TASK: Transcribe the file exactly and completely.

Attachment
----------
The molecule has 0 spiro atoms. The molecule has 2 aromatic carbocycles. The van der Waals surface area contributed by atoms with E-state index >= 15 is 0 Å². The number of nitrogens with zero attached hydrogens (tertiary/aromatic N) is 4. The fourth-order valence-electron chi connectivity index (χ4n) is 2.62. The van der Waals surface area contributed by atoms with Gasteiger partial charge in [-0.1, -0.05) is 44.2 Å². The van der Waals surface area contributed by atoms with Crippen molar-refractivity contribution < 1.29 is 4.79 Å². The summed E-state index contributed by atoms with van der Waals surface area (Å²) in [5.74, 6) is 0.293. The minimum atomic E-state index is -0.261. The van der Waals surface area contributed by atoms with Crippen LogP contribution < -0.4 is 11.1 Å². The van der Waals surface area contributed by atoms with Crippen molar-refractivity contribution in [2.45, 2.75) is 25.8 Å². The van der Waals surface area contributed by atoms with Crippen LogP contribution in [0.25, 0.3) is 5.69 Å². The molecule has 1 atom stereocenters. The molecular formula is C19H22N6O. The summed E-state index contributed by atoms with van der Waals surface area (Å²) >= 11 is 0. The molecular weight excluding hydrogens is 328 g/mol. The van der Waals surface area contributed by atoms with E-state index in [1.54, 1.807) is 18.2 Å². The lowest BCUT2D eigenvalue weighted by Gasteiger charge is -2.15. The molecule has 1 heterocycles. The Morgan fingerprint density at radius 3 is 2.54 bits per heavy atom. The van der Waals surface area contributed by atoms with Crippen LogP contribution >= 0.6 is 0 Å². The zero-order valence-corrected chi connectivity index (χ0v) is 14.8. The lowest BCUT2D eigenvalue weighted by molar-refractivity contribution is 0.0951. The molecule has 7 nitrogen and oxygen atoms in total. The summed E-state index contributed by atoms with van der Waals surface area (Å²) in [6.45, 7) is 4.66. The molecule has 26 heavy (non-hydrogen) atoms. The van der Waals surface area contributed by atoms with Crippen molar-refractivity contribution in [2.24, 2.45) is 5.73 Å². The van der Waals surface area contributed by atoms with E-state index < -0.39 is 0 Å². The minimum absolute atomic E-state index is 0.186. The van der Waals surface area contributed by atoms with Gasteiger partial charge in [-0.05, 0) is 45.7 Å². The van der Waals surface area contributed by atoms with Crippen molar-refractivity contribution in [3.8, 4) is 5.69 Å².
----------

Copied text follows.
The molecule has 0 spiro atoms. The molecule has 2 aromatic carbocycles. The van der Waals surface area contributed by atoms with E-state index >= 15 is 0 Å². The number of nitrogens with zero attached hydrogens (tertiary/aromatic N) is 4. The fourth-order valence-electron chi connectivity index (χ4n) is 2.62. The van der Waals surface area contributed by atoms with Gasteiger partial charge in [-0.1, -0.05) is 44.2 Å². The van der Waals surface area contributed by atoms with Crippen molar-refractivity contribution < 1.29 is 4.79 Å². The summed E-state index contributed by atoms with van der Waals surface area (Å²) in [5.74, 6) is 0.293. The minimum atomic E-state index is -0.261. The van der Waals surface area contributed by atoms with Crippen LogP contribution < -0.4 is 11.1 Å². The van der Waals surface area contributed by atoms with Crippen molar-refractivity contribution in [2.45, 2.75) is 25.8 Å². The van der Waals surface area contributed by atoms with Crippen LogP contribution in [0.25, 0.3) is 5.69 Å². The molecule has 1 atom stereocenters. The molecular formula is C19H22N6O. The summed E-state index contributed by atoms with van der Waals surface area (Å²) >= 11 is 0. The molecular weight excluding hydrogens is 328 g/mol. The van der Waals surface area contributed by atoms with E-state index in [1.54, 1.807) is 18.2 Å². The lowest BCUT2D eigenvalue weighted by Gasteiger charge is -2.15. The molecule has 1 heterocycles. The Morgan fingerprint density at radius 3 is 2.54 bits per heavy atom. The van der Waals surface area contributed by atoms with Crippen LogP contribution >= 0.6 is 0 Å². The zero-order valence-corrected chi connectivity index (χ0v) is 14.8. The lowest BCUT2D eigenvalue weighted by molar-refractivity contribution is 0.0951. The molecule has 7 nitrogen and oxygen atoms in total. The summed E-state index contributed by atoms with van der Waals surface area (Å²) in [6.45, 7) is 4.66. The molecule has 26 heavy (non-hydrogen) atoms. The van der Waals surface area contributed by atoms with Crippen molar-refractivity contribution in [2.24, 2.45) is 5.73 Å². The van der Waals surface area contributed by atoms with E-state index < -0.39 is 0 Å². The minimum absolute atomic E-state index is 0.186. The van der Waals surface area contributed by atoms with Gasteiger partial charge in [-0.05, 0) is 45.7 Å². The van der Waals surface area contributed by atoms with Crippen molar-refractivity contribution in [3.8, 4) is 5.69 Å².